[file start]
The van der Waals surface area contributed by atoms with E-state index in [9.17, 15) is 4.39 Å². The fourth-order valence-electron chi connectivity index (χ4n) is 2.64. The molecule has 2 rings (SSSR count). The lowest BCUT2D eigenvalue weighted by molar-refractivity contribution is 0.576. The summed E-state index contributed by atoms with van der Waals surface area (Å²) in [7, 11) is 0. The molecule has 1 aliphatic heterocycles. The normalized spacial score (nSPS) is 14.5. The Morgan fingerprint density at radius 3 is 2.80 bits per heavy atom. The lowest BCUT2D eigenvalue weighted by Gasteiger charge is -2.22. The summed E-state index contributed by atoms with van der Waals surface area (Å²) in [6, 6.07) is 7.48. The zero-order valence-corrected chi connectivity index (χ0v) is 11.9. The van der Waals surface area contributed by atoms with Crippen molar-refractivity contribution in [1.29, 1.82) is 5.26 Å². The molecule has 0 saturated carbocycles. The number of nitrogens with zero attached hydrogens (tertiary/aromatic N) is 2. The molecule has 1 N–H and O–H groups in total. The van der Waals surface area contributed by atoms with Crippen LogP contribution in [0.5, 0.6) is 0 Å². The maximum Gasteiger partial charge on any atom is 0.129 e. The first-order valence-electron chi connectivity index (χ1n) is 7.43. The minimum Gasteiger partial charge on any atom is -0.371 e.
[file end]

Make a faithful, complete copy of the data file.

The van der Waals surface area contributed by atoms with E-state index in [9.17, 15) is 4.39 Å². The fourth-order valence-electron chi connectivity index (χ4n) is 2.64. The molecule has 2 rings (SSSR count). The lowest BCUT2D eigenvalue weighted by molar-refractivity contribution is 0.576. The summed E-state index contributed by atoms with van der Waals surface area (Å²) in [7, 11) is 0. The molecule has 1 aliphatic heterocycles. The normalized spacial score (nSPS) is 14.5. The Morgan fingerprint density at radius 3 is 2.80 bits per heavy atom. The lowest BCUT2D eigenvalue weighted by Gasteiger charge is -2.22. The summed E-state index contributed by atoms with van der Waals surface area (Å²) in [6, 6.07) is 7.48. The zero-order valence-corrected chi connectivity index (χ0v) is 11.9. The van der Waals surface area contributed by atoms with Crippen molar-refractivity contribution in [1.29, 1.82) is 5.26 Å². The molecule has 0 saturated carbocycles. The number of nitrogens with zero attached hydrogens (tertiary/aromatic N) is 2. The molecule has 1 N–H and O–H groups in total. The van der Waals surface area contributed by atoms with Crippen LogP contribution in [0.5, 0.6) is 0 Å². The maximum Gasteiger partial charge on any atom is 0.129 e. The first-order valence-electron chi connectivity index (χ1n) is 7.43. The minimum Gasteiger partial charge on any atom is -0.371 e.